The Fangirl’s Guide to the Galaxy

I am a fangirl. (This likely shocks no one.) I totally geek out over Star Wars, Harry Potter, all things Marvel, Sherlock, Doctor Who, Supernatural, The Princess Bride, Firefly, YA literature, and way too many other things to name. I make no apologies for my preference for fictional worlds over reality. It’s just how I roll.

So, when I got the chance to read something titled The Fangirl’s Guide to the Galaxy: A Handbook for Girl Geeks, I jumped on it. (Thanks once again to NetGalley!) In this book, Sam Maggs gives her fellow fangirls a bit of a guide to navigating geek culture, often seen as somewhat male-dominated. She presents information on various different fandoms (sometimes oversimplified, but whatever), being a fangirl online, surviving and thriving at conventions, and what it may mean to be a fangirl feminist. Between each chapter are interviews with famous fangirls, each talking about what the term means to them and advice for their fellow geek girls.

In the very first chapter of this book, Maggs talks about some of the major fandoms: Harry Potter, SuperWhoLock (Supernatural, Doctor Who, and Sherlock), Lord of the Rings, Otaku (anime and manga), Star Trek, Star Wars, Game of Thrones, Marvel, DC, YA literature, Whedonites, and gaming. (You may have noticed that I fangirl over many these.) Now, Maggs is the first to admit that she’s left out/glossed over quite a few fandoms, and that’s okay. What’s not okay, then? Well, in my personal opinion (for whatever that’s worth), as much as I love the idea of a potential meeting between Sam, Dean, Castiel, the Doctor, Sherlock, and Watson, each of these fandoms should be given their own space. They’re all great in their own right.

The Fangirl’s Guide also introduces noobs to “fangirl-speak.” I’m not going to go into all of that here, but it is a nice primer if you’re confused about the difference between canon and headcanon, wonder why “feelings” has become “feels,” or have no idea what someone is talking about when they go crazy over their OTP or ship.

Maggs wraps up the first chapter with advice on how to get involved in geek culture IRL (in real life). She goes into how to meet up with like-minded nerds, how to convert friends into fangirls, and how you can “let your geek flag fly.” All of her suggestions are great…unless you suffer from near-crippling social anxiety. Then, you’re better served by connecting online…which leads me to the next chapter.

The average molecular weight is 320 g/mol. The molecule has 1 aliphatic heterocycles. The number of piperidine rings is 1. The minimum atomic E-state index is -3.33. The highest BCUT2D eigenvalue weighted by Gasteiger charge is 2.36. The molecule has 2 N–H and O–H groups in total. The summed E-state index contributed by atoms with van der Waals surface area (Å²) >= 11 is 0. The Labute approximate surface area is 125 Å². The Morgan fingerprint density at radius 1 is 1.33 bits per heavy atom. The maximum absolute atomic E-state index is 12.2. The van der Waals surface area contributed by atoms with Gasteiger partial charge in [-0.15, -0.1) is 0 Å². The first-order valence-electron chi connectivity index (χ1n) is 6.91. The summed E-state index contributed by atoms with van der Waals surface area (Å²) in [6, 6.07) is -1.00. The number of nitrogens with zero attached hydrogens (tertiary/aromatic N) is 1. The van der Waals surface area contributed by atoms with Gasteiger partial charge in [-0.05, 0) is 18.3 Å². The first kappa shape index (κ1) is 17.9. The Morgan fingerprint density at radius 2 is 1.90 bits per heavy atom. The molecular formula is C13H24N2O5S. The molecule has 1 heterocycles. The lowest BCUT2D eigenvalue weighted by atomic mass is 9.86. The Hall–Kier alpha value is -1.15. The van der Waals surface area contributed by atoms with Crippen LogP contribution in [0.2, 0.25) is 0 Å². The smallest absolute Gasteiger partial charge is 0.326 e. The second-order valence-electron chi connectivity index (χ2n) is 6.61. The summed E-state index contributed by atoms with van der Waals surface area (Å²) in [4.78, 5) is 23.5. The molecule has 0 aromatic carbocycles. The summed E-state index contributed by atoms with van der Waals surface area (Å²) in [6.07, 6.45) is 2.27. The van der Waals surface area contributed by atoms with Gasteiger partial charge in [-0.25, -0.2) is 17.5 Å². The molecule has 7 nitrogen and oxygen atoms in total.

Chapter two, Geek Girls Online, discusses the various platforms for connecting with other fangirls (or fanboys), writing fanfiction (or creating any other type of fan art), and what to do about the loathsome Internet trolls. While I didn’t get a ton of new information out of this chapter, I do think it has loads of great advice for those somewhat new to being a fangirl. What’s important is to find the right platform for you and interact respectfully with your fellow geeks.

The third chapter, How to Survive Conventions, filled me with so much anxiety that I can’t even. Just the thought of so many people in one place gives me hives. That being said, Maggs gives a quick run-down of the major cons and their associated fandoms, what to expect at a con, planning and packing advice, choosing the perfect cosplay for you, and coming down from your time at a con. A great resource for someone looking for the ideal con for their interests.

I was pleasantly surprised to see one on the list that I actually do attend–YALLFest, a free YA book festival in Charleston each November. There’s just one problem, though. This festival is in SOUTH CAROLINA, not North Carolina. Hopefully, the author, editor, or someone else caught this pretty major error before this book went to print.

Chapter four is all about Geek Girl Feminism, something that’s been getting a lot more traction lately. With things like GamerGate in the news, it’s no wonder. (Look it up if you don’t know what I’m talking about.) As a longtime feminist, I truly appreciate this chapter and its message of equality for all. Geek culture is something that’s supposed to be all-inclusive. After all, we know what it’s like to be excluded, ridiculed, bullied, and the like. Do any of us really want to have a part in making others feel that way? In this chapter, Maggs talks a bit about some fangirl feminist terminology that people should be familiar with (privilege, mansplaining, objectification, male gaze, etc.), myths about modern feminism, and kick-butt female characters in comics, books, TV, movies, and gaming. She also encourages her fellow fangirl feminists to call our fandoms out when they show misogynistic tendencies.

The Fangirl’s Guide to the Galaxy wraps up with some resources for further exploration. Most of these are blogs, shops, or YouTube channels that lead fangirls to new ideas in all sorts of geek culture: math, coding, science, fashion, cosplay, and much, much more.

All in all, I think this guide is great for fangirls who may be new to geek culture…or those who just want to know what in the heck the fangirls around them are talking about. If you’ve been a girl geek for a while, some of this info may be old news, but it never hurts to have a refresher. Even I–a fangirl for more than 30 years–learned something new in this book. I’m guessing you will, too.

The Fangirl’s Guide to the Galaxy drops in stores and online on May 12th. I think this book would be an especially great addition to high school libraries. In fact, any library that serves a large YA population should add this book to its collection. Your patrons will thank you.

For more information on this book and author Sam Maggs, you can connect with Sam on her website or Twitter.

Have fun out there!

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